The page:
Finding belonging at Camp Oasis

I was diagnosed with Crohn’s disease at age 20, although I should have been diagnosed many years earlier. My disease progressed quickly, and I had two emergency surgeries and multiple hospital visits in my first year after diagnosis. College was extremely tough for me as I couldn’t seem to find any medications to get me into remission. I ended up changing majors and schools many times and never had the traditional college experience. I began getting involved with the Crohn’s & Colitis Foundation shortly after diagnosis to learn more, but I didn’t imagine it would bring me so much joy and happiness through Camp Oasis.



I had been attending summer camps since elementary school, and I loved camp! I even asked my mom to send me to eight weeks of different camps one summer. Naturally, I began working at a camp as soon as I was 18, so when I heard about Camp Oasis, I knew I had to apply. My first summer at camp was in 2014 and I was struck by the strong bond between the campers and counselors. Everyone felt like they knew each other and were a close family from day one. This is something I always remember whenever we have new campers and new counselors. I go out of my way to make sure they know they are a part of the camp family. By Wednesday they have made friends at camp, and by Friday they feel like they have a group of friends who they have bonded with so closely and don’t want to leave.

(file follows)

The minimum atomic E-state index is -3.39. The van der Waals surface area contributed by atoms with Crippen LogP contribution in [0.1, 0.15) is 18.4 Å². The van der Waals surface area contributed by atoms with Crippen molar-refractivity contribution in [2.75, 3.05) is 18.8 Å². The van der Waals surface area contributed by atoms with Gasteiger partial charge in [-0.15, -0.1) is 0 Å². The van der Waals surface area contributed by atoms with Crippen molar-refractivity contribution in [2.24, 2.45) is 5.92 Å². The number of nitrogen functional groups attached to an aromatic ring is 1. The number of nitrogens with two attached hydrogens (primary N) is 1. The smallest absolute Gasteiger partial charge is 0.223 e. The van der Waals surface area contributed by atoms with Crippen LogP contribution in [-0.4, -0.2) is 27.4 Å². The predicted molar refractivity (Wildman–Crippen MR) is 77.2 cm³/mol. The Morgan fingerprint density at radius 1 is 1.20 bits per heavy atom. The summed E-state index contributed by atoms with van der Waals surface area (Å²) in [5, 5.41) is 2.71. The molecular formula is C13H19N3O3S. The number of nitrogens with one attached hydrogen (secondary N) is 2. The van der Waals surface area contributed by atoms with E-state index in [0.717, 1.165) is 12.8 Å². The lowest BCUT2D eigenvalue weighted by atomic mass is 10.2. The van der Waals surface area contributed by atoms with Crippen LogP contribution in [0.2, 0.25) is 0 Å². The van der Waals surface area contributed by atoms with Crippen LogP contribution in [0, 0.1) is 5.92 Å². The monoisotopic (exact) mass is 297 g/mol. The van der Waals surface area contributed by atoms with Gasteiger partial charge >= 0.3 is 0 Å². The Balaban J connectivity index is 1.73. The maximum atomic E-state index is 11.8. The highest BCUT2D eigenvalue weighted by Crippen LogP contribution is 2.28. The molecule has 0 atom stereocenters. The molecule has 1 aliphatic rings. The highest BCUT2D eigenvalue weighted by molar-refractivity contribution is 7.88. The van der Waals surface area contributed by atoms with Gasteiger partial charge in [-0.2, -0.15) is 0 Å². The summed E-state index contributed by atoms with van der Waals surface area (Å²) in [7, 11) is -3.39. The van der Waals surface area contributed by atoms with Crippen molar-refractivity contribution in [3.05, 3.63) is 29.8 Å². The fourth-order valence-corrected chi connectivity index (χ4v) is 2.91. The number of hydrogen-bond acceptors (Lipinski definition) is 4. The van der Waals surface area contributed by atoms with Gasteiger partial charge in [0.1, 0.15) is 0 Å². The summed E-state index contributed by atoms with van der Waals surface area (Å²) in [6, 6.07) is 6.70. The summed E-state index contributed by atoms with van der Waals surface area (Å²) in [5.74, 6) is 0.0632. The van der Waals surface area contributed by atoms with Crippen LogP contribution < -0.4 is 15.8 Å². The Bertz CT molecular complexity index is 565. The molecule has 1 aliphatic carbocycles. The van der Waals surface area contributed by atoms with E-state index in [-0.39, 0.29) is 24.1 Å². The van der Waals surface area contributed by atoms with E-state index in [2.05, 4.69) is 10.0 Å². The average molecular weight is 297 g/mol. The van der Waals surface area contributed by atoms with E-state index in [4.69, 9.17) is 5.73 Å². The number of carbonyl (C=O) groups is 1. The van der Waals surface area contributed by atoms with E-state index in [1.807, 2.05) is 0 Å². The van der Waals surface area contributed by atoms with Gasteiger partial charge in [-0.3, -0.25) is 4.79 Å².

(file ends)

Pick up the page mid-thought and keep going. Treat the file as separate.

Camp Oasis allows kids with IBD to just be kids for a week without the judgment and pressure of the outside world. Camp is filled with many emotions, but the sense of belonging is the most prevalent. There is nothing quite like a kid with an ostomy not feeling self-conscious in a swimsuit, or a kid with a unique diet or feeding tube not being questioned about it. One of my campers last year needed daily Ensure and we took turns drinking one with her for support because she hated them so much.



Camp Oasis is an incredibly special experience and truly the best week of the year. I get to act like a kid and show the campers that adults can have a good life even with a chronic illness. I can show my campers that I went through times in my disease journey and that I am there for them through those times. They show me resilience, fun, and joy like only kids can. Counselors often go to camp with the hope to help the campers by being a counselor when, in actuality, they help us just as much as we help them.

I can’t help but count down the days to camp each year. Then, I cry happy tears as soon as I arrive there! I can’t wait to dance and sing at every meal. Oasis Michigan has many favorite songs that include: The Climb, Viva La Vida, and Take Me Home, Country Roads. Each year, there is usually a new camp favorite song to add to the mix! I also typically end up spending my birthday at camp, which is always filled with hundreds of children screaming “cha cha cha!” at the top of their lungs at me. One year my dad called for my birthday and said, “how is it spending your birthday in your happy place?” Absolutely amazing, I thought. 



As counselors, we make lifelong friends. I have traveled hundreds of miles to see them throughout the year, and they have visited me. I have been to the hospital to help them and shown them support through their difficulties with their disease. One former counselor even lived in my house temporarily when she moved states. Our campers have visited each other after traveling to new medical centers and many keep in touch all year. Camp Oasis bonds all of us in a very special way, and I wouldn’t trade the experience for anything. 

Camp Oasis registration for campers and volunteers is now open for 2020! Find a camp near you by visiting

Lauren Bellflower is a Camp Oasis counselor and Crohn's disease patient